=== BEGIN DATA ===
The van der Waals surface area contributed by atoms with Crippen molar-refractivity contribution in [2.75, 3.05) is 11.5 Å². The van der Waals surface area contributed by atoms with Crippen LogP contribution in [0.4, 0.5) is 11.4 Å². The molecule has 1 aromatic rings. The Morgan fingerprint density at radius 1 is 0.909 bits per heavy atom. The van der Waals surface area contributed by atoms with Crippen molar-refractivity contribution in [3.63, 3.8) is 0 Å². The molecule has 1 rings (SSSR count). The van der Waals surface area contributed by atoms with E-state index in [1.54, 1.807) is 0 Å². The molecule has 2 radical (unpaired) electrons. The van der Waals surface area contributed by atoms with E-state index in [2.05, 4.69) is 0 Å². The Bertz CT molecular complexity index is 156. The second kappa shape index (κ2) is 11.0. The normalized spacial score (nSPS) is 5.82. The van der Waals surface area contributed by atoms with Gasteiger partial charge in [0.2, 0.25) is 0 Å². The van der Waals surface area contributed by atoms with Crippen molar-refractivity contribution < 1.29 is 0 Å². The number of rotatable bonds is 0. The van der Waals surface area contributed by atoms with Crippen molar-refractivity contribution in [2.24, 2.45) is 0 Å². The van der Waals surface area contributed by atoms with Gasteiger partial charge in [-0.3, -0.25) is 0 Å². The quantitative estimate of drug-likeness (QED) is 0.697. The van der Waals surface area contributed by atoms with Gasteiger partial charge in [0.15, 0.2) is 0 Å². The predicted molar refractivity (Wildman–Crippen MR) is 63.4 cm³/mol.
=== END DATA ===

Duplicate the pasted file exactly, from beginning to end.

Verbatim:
The van der Waals surface area contributed by atoms with Crippen molar-refractivity contribution in [2.75, 3.05) is 11.5 Å². The van der Waals surface area contributed by atoms with Crippen LogP contribution in [0.4, 0.5) is 11.4 Å². The molecule has 1 aromatic rings. The Morgan fingerprint density at radius 1 is 0.909 bits per heavy atom. The van der Waals surface area contributed by atoms with Crippen molar-refractivity contribution in [3.63, 3.8) is 0 Å². The molecule has 1 rings (SSSR count). The van der Waals surface area contributed by atoms with E-state index in [1.54, 1.807) is 0 Å². The molecule has 2 radical (unpaired) electrons. The van der Waals surface area contributed by atoms with E-state index in [2.05, 4.69) is 0 Å². The Bertz CT molecular complexity index is 156. The second kappa shape index (κ2) is 11.0. The normalized spacial score (nSPS) is 5.82. The van der Waals surface area contributed by atoms with Gasteiger partial charge in [0.2, 0.25) is 0 Å². The van der Waals surface area contributed by atoms with Crippen molar-refractivity contribution < 1.29 is 0 Å². The number of rotatable bonds is 0. The van der Waals surface area contributed by atoms with Crippen molar-refractivity contribution in [2.24, 2.45) is 0 Å². The van der Waals surface area contributed by atoms with Gasteiger partial charge in [-0.3, -0.25) is 0 Å². The quantitative estimate of drug-likeness (QED) is 0.697. The van der Waals surface area contributed by atoms with Gasteiger partial charge in [0.15, 0.2) is 0 Å². The predicted molar refractivity (Wildman–Crippen MR) is 63.4 cm³/mol.